Thursday, March 24, 2011

Wales (NY) Considers Outlawing Hydro-Fracking

Wales, NY (WBEN) -- The Town of Wales is poised to adopt a law banning the controversial gas-drilling technique of hydraulic fracturing, more colloquially known as hydro-fracking.

The concern is that hydro-fracking could inadvertently lead to the contamination of the town's water supply.

"The Town of Wales relies 100 percent on well water. We have no public water available to us," explains town Councilman Michael Simon, who helped write the proposed legislation.

Simon says he didn't know very much about hydro-fracking until recently, when he started doing some research. The more he learned, the more worried he became.

"My understanding of it - and I'm not an expert - my understanding is that certain liquids and semi-solids are inserted into the [gas] well at such high pressure that it fractures the shale that contains the gas. The fractures actually release the gas, and the companies have a way of controlling the release of the gas back up through the well. What we're concerned about is the injection of these substances into the ground," Simon tells WBEN.

"Statistically, my understanding is that only 20 to 30 percent of what's injected is actually removed, and taken out of the ground. So these substances that are actually injected, for the most part, stay there," he says.

Simon says he, co-sponsor of the law Councilwoman Jude Hartrich, and other supporters of the ban aren't so much concerned about the natural gas as they about the chemicals used to break the shale. It's the chemicals that they worry could end up contaminating their well water, rendering it unusable.

Proponents of hydro-fracking insist the technique is safe, and that the risk for such contamination is minute. Simon admits, in his research, he's found no instances of cases where contamination happened. But just because it hasn't happened yet, he notes, doesn't mean that it never could.

New York is currently imposing a moratorium on hydro-fracking, while state environmental officials study the risks and benefits of the practice. But that moratorium is scheduled to end late this summer.

"The DEC is getting pretty close to completing their environmental impact study on the practice," Simon explains. "From what I've heard, there's the expectation that Governor Cuomo is going to lift the ban. So we just want to be in a position where we're protected, in the event that the ban is removed."

The proposed Town of Wales law reads, in part:

...this local law then bans the commercial extraction of natural gas and oil, using the process commonly known as hydraulic fracturing, and further bans horizontal gas well drilling within the Town of Wales, because those forms of extraction violate the civil rights of Town of Wales’ residents by posing a direct and immediate threat to the health, safety, and welfare of residents within the Town of Wales;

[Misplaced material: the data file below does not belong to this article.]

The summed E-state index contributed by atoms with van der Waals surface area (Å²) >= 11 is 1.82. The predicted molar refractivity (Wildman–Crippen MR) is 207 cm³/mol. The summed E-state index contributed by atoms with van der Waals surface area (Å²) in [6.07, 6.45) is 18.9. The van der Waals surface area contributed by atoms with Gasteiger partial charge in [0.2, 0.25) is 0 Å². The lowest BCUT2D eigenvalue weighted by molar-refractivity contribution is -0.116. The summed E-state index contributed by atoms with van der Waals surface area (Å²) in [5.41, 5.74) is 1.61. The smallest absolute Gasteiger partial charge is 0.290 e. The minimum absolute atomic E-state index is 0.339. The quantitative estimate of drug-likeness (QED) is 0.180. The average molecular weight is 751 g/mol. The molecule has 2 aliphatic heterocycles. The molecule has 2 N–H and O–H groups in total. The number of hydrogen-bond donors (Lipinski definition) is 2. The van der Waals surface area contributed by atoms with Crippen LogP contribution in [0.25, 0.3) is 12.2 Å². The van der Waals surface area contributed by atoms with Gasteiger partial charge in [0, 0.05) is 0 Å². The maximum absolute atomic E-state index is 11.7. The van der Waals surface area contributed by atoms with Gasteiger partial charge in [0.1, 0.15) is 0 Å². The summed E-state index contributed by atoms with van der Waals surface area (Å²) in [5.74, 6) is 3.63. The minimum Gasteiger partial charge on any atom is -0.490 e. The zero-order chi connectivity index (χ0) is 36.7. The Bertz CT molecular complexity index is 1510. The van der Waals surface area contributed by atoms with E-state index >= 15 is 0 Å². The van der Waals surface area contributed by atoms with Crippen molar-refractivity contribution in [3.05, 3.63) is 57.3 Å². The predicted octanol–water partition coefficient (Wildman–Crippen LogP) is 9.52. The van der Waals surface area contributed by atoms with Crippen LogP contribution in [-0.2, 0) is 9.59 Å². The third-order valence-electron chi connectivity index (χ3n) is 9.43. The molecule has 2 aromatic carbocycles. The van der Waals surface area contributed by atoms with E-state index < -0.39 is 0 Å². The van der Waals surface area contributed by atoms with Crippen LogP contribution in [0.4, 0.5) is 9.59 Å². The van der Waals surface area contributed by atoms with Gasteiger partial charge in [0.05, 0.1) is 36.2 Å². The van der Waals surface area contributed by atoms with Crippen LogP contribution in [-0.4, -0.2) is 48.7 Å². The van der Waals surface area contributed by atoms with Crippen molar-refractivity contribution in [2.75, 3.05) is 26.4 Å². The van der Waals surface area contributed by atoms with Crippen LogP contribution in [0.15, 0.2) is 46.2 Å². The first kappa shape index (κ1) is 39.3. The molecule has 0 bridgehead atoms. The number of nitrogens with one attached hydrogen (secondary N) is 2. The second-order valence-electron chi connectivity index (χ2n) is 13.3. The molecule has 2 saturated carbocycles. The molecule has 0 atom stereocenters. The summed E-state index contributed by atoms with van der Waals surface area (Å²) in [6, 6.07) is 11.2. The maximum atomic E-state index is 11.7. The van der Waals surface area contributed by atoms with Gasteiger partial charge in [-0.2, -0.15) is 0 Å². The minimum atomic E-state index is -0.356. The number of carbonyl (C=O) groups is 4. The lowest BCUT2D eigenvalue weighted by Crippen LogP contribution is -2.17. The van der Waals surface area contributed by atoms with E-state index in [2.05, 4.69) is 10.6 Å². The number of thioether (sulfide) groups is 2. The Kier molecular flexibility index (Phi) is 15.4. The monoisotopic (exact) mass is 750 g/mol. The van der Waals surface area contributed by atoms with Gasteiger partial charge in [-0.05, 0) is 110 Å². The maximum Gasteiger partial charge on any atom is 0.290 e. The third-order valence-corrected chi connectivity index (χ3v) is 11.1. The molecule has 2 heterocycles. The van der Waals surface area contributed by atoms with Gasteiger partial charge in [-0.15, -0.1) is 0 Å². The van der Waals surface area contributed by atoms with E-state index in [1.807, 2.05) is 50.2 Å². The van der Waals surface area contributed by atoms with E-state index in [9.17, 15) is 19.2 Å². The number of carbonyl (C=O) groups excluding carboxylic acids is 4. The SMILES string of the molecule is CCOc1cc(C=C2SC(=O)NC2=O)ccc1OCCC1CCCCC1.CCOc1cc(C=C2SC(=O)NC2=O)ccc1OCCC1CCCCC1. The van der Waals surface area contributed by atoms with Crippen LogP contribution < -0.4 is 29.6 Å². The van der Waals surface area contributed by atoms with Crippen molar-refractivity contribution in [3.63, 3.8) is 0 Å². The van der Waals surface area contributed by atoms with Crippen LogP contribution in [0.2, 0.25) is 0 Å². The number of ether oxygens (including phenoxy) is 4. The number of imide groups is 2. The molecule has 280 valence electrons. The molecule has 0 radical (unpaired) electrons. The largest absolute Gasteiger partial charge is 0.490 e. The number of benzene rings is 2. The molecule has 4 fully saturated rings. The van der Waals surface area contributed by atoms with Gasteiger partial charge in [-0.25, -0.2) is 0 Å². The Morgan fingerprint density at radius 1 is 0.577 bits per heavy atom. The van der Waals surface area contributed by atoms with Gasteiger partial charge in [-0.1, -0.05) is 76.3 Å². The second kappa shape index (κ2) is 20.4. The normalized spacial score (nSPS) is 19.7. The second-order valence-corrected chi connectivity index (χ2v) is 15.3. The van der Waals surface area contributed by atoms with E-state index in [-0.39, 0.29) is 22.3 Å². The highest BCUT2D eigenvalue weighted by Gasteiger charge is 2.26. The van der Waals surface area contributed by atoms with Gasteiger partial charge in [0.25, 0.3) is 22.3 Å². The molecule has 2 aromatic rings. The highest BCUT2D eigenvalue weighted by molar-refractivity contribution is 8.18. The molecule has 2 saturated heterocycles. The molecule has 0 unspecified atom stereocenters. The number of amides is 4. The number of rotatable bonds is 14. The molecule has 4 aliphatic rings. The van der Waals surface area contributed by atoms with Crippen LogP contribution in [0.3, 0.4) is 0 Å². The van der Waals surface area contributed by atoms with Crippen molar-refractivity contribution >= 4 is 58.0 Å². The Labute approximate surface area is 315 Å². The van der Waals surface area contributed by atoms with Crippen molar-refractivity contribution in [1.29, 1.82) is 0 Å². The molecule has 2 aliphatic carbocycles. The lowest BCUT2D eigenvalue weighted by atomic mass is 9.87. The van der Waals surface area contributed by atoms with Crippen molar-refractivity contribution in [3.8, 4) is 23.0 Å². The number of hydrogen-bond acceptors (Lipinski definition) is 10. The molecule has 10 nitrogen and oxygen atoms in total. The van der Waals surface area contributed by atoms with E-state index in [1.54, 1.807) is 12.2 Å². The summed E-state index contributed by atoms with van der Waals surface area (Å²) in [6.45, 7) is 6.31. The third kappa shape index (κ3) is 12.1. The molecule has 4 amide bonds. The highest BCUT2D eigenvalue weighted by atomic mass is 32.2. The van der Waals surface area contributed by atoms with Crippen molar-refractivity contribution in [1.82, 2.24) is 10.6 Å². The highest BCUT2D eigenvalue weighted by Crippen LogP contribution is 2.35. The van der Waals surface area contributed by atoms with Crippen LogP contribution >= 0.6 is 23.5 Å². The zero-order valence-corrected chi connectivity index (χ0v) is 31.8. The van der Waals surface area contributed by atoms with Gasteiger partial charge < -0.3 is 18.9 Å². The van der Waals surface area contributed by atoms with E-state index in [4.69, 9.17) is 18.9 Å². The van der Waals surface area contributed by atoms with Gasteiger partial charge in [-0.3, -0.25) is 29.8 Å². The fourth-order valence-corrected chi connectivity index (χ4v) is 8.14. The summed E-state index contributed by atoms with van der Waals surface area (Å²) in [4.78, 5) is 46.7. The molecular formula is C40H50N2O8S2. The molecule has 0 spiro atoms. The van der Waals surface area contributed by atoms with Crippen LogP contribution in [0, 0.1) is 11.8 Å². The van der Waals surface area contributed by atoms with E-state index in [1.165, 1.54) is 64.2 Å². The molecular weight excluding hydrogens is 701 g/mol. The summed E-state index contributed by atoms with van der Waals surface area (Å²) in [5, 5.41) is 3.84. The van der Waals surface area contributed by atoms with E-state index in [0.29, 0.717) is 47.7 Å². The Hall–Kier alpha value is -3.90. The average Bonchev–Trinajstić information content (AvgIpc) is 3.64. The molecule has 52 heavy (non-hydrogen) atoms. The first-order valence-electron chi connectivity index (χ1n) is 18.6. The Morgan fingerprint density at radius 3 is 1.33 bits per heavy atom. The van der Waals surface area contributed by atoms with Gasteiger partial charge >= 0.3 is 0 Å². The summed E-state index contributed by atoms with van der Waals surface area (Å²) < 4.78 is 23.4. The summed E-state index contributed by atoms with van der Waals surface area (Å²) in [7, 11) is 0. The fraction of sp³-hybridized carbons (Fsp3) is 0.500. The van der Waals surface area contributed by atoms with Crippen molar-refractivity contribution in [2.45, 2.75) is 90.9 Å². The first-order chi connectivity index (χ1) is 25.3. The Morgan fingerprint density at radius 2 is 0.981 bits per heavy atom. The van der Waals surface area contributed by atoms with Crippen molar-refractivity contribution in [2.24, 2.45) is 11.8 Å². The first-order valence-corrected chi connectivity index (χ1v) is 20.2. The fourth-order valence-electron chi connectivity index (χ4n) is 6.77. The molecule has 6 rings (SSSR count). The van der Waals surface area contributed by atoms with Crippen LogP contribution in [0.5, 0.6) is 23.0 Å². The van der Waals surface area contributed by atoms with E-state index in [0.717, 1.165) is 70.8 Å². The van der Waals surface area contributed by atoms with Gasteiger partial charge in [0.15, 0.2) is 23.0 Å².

It further states:

Permitting the activity of commercial gas or oil extraction utilizing hydraulic fracturing and/or horizontal gas well drilling violates the rights of residents and endangers their health, safety, and welfare by allowing the intentional deposit of toxins into the air, soil, water, environment, and the bodies of residents within our Town. The activity poses a threat to some if not all of the natural water supply upon which the Town of Wales relies as its sole source of water. Contamination of ground water, risks to air quality, the migration of gases and hydraulic fracturing chemicals to the surface, the inability to recover injected fluids and chemicals, and the potential mishandling of waste, are all potentially adverse impacts that may occur. The potential costs associated with possible environmental clean-up processes, loss of land value and human and animal health concerns are undetermined. Fracturing fluid used far below the earth's surface can pollute fresh water zones, contaminate surface or near-surface water supplies, impact the rock shelf causing seismic events or lead to surface subsidence. Also, water-related pollution events that occur from hydraulic fracturing are on, or relatively-near, the surface. With the transport, handing, storage and use of chemicals, and chemical-laden water, on sites, accidents that release materials into the environment may occur.
A public hearing on the proposed law was held Tuesday night. Simon estimates that of the 100 or so residents who attended, about 95 percent were in favor of passing it. The Town Board is scheduled to vote on the law at its regular meeting on April 12, and Simon expects that the legislation will pass at that time.

However, even if that happens, the well water supply still won't be completely protected.

"What's interesting is that, with horizontal drilling, theoretically... somebody in the town of, for example, Holland could drill a well, use the horizontal drilling process, and actually drill under the Town of Wales, and not necessarily be in violation of our local law," Simon explains. "Which is the reason that we believe that it will be important for other localities to get on board with us and pass similar bans."

"I believe this is a situation where, there's strength in numbers. Just because of the physical capabilities of this type of drilling, we're not 100 percent protected just by prohibiting the practice within the town limits."

"We're hoping that our town will get out in front of it, and then maybe, set the example for other towns," Simon says.

Wales would be the first municipality in New York State to impose a permanent, legal ban on hydro-fracking.

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